The war had kindled an intense patriotism and a staggering national effort: In 1917, the US Army had roughly 127,000 officers and soldiers, a tiny force at a time when a single battle could injure or kill hundreds of thousands of men. (Britain suffered 57,000 casualties on the first day of the four-month-long Battle of the Somme.) By the following year, the US Army alone had four million men in uniform. Another 800,000 served in the other branches. The cost was equally staggering: More than 53,000 service members were killed in action — relative to the American population in 1918, the death rate was double that of the Vietnam War — while 204,000 were wounded. The US also suffered 63,000 non-combat related deaths, mostly due to the influenza pandemic of 1918.
Victory in 1918 produced a national pride as intense as anything seen before or since.
It didn’t last. The debate over joining the League of Nations became, in a sense, a proxy for the wisdom of joining the war, so when America rejected the League, it rejected the war. And the prevailing mood became one of simply wanting to leave the whole thing in the past. When President Calvin Coolidge spoke at the monument’s opening ceremony in 1926, his speech was riddled with that sentiment.
We have little need to inquire how that war began. Its day of carnage is done. Nothing is to be gained from criminations and recriminations.
The original plan for the monument included the creation of a museum but interest waned and the museum was never built.
The Great Depression radically worsened perceptions of the war. When impoverished veterans marched to demand early payment of promised bonuses — a march that ended with serving soldiers attacking their former comrades, thanks to the arrogant and imperious leadership of Douglas MacArthur — the war was restored to newspaper headlines as a source of liability and shame. A Senate subcommittee led by the grandstanding Senator Gerald Nye held hearings into arms manufacturers who supposedly helped manipulate America into war for their own profit. Nothing was proved but that didn’t matter. Several books portraying the war as a colossal mistake foisted on the American people by financiers and profiteers became national best-sellers. A Gallup poll in the mid-1930s found 70 per cent of Americans thought entry into the First World War had been a mistake. Some historians today argue that popular judgment then was more hostile toward the First World War than similar judgments were about Vietnam or Iraq two decades later.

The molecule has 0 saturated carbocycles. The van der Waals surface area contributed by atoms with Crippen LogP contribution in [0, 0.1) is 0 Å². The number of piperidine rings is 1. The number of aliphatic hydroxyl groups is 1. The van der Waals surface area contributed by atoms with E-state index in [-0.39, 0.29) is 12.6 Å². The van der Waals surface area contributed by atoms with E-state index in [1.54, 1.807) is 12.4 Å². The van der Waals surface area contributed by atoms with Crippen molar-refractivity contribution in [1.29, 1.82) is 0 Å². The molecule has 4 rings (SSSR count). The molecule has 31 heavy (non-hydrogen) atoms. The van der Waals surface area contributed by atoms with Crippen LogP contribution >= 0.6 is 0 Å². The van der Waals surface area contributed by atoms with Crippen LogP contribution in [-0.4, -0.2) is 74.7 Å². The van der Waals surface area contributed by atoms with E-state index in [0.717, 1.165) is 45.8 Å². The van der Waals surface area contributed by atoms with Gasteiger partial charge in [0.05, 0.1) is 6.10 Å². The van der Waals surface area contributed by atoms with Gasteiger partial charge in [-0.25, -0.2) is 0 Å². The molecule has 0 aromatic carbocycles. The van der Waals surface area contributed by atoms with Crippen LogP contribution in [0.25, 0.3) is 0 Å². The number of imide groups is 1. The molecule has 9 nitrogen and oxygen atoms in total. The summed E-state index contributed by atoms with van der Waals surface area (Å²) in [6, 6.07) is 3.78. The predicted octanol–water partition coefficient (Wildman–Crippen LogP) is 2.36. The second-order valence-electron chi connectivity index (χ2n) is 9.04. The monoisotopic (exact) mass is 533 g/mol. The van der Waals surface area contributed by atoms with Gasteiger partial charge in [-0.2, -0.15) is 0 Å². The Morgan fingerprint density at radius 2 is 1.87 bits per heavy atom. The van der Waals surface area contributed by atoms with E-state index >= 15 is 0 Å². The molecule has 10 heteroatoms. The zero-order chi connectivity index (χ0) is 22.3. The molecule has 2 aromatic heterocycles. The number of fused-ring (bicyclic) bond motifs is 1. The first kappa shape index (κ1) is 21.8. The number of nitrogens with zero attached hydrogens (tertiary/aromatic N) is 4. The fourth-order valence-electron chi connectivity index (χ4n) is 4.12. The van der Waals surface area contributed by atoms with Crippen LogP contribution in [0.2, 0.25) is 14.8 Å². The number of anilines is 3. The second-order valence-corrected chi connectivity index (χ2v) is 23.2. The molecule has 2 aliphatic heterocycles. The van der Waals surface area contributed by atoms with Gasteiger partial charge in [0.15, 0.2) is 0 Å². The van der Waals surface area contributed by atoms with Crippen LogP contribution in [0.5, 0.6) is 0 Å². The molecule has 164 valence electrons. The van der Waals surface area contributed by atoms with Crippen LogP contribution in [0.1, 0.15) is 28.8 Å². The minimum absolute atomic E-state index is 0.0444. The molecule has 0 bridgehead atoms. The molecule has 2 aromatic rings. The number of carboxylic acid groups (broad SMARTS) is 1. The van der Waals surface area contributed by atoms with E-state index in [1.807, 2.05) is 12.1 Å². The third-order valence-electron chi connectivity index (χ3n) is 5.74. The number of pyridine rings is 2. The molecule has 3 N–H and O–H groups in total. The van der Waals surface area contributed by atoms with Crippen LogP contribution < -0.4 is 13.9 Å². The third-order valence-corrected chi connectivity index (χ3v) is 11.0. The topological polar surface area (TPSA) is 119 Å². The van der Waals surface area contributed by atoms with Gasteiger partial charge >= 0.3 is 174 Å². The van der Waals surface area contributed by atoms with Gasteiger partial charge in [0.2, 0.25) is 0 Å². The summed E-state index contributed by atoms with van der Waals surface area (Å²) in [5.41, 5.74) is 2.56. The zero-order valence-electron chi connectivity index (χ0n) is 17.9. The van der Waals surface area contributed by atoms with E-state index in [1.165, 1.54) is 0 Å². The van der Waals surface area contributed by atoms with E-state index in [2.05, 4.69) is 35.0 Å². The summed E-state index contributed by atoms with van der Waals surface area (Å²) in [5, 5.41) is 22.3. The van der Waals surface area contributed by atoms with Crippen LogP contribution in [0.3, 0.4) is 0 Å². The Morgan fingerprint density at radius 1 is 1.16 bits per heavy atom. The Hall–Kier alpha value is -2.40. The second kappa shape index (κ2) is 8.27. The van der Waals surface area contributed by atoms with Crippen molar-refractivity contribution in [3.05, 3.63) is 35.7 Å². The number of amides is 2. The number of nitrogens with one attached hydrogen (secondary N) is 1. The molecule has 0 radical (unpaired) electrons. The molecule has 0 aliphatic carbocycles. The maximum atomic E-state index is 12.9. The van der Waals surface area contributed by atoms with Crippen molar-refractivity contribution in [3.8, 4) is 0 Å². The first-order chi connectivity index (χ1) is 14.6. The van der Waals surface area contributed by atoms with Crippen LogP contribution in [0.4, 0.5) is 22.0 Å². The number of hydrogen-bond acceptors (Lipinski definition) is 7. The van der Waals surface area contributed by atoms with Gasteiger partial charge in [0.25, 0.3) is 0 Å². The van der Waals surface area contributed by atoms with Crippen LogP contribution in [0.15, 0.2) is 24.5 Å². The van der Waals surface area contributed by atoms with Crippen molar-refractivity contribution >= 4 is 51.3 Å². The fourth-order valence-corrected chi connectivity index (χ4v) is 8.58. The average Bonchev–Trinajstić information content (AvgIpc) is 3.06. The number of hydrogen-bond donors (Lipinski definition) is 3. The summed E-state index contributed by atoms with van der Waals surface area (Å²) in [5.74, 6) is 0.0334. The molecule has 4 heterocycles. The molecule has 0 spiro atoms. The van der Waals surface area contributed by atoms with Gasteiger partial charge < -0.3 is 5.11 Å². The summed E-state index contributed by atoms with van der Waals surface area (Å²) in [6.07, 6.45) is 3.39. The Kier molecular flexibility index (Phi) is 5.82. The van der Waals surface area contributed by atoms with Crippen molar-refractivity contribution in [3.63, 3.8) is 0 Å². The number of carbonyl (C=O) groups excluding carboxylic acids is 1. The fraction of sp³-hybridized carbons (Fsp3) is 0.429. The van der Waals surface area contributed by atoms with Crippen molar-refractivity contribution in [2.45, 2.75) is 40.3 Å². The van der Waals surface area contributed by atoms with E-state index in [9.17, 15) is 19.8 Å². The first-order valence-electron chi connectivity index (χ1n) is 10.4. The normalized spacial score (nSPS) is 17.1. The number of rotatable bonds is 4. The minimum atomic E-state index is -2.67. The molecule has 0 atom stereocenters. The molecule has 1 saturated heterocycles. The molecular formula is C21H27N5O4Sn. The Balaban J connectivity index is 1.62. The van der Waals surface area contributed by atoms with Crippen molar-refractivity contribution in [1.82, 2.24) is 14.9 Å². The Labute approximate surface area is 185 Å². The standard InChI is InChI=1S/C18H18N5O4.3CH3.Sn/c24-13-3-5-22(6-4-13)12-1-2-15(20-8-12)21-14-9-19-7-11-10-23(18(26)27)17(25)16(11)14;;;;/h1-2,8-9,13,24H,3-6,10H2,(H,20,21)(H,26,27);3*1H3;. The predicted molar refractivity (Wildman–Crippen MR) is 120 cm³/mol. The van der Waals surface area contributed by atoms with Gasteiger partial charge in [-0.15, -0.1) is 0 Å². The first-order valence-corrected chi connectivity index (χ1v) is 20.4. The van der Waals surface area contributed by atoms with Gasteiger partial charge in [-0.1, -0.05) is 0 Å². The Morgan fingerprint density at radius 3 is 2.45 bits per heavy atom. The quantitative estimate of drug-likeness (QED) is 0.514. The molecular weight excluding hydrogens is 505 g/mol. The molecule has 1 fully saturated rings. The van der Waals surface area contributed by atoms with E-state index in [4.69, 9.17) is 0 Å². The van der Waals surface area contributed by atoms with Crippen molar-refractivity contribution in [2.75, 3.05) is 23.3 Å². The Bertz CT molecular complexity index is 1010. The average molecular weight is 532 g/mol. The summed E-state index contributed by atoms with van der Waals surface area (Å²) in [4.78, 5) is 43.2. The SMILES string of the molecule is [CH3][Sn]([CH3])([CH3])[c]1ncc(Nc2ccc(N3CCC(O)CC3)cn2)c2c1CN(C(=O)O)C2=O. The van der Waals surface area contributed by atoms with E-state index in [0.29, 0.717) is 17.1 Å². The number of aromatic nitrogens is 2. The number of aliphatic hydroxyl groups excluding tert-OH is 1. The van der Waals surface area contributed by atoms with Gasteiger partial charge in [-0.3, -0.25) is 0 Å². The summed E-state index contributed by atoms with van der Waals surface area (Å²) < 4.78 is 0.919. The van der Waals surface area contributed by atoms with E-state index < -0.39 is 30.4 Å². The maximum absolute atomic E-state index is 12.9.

Ceremonies in Congress actually honoured those who had opposed the action, and had been vilified during the war. Congress also passed the Neutrality Acts which effectively put into law the ideas of those opponents — acts which would be major barriers in Franklin Roosevelt’s effort to help Britain when it went to war with Nazi Germany.
After 1945, thanks in part to the Cold War, opinion didn’t swing back to isolationism. But the new willingness to take on international leadership didn’t change how people felt about the First World War. For those who had lived through it, the earlier war remained mostly a terrible mistake. For those too young to have lived through it, the first war was overshadowed by the second, making it distant, irrelevant.
The war faded from American popular culture and memory. In sharp contrast with Britain, the Untied States simply forgot the First World War.
This is why it’s so significant that there is no Ken Burns production about the First World War, even though the hundredth anniversary of the war came and went not so long ago.
That monument in Kansas City is a poignant illustration.
The original design called for a museum along with a monument, but as minds changed, and the war faded, that plan was abandoned. The monument was mostly left to quiet neglect. By the end of the century, it was ignored and crumbling — the perfect symbol of American memory of an event that had convulsed the nation.
In the first decades of this century, restoration of the monument became part of a larger revitalization of the derelict downtown led by Mayor Kay Barnes. And the original plan was finally fulfilled with the creation of an impressive new museum. The federal government officially designated the site a national memorial.
Like the monument, Kansas City’s downtown experienced a stunning turnaround. Today, it is thriving. The connection between the city and its monument is profound.
I think it’s clear that a documentary about the United States and the First World War would be about so much more than soldiers at war.
It would be about America’s place in the world. About American memory. About collectively forgetting the unforgettable. And the struggle to restore what was lost.
If you’ll permit me to use your name as an adjective: What could be more Ken Burns than that?